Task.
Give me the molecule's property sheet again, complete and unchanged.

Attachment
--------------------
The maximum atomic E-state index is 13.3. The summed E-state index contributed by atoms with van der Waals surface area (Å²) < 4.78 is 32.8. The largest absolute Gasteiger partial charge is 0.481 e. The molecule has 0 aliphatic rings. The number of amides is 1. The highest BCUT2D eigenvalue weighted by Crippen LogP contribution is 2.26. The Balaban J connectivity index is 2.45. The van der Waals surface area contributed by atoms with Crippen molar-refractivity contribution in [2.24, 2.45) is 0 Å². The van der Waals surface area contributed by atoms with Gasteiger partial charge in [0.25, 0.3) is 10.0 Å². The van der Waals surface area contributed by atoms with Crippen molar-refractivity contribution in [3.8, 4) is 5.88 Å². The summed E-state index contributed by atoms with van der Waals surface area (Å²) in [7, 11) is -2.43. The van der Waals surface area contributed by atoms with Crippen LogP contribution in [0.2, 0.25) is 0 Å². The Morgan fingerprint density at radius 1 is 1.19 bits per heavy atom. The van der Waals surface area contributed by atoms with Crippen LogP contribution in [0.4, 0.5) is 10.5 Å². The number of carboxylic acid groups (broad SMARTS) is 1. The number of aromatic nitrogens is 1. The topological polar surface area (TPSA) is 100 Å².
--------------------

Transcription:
The maximum atomic E-state index is 13.3. The summed E-state index contributed by atoms with van der Waals surface area (Å²) < 4.78 is 32.8. The largest absolute Gasteiger partial charge is 0.481 e. The molecule has 0 aliphatic rings. The number of amides is 1. The highest BCUT2D eigenvalue weighted by Crippen LogP contribution is 2.26. The Balaban J connectivity index is 2.45. The van der Waals surface area contributed by atoms with Crippen molar-refractivity contribution in [2.24, 2.45) is 0 Å². The van der Waals surface area contributed by atoms with Gasteiger partial charge in [0.25, 0.3) is 10.0 Å². The van der Waals surface area contributed by atoms with Crippen molar-refractivity contribution in [3.8, 4) is 5.88 Å². The summed E-state index contributed by atoms with van der Waals surface area (Å²) in [7, 11) is -2.43. The van der Waals surface area contributed by atoms with Crippen LogP contribution in [0.2, 0.25) is 0 Å². The Morgan fingerprint density at radius 1 is 1.19 bits per heavy atom. The van der Waals surface area contributed by atoms with Crippen LogP contribution in [0.4, 0.5) is 10.5 Å². The number of carboxylic acid groups (broad SMARTS) is 1. The number of aromatic nitrogens is 1. The topological polar surface area (TPSA) is 100 Å².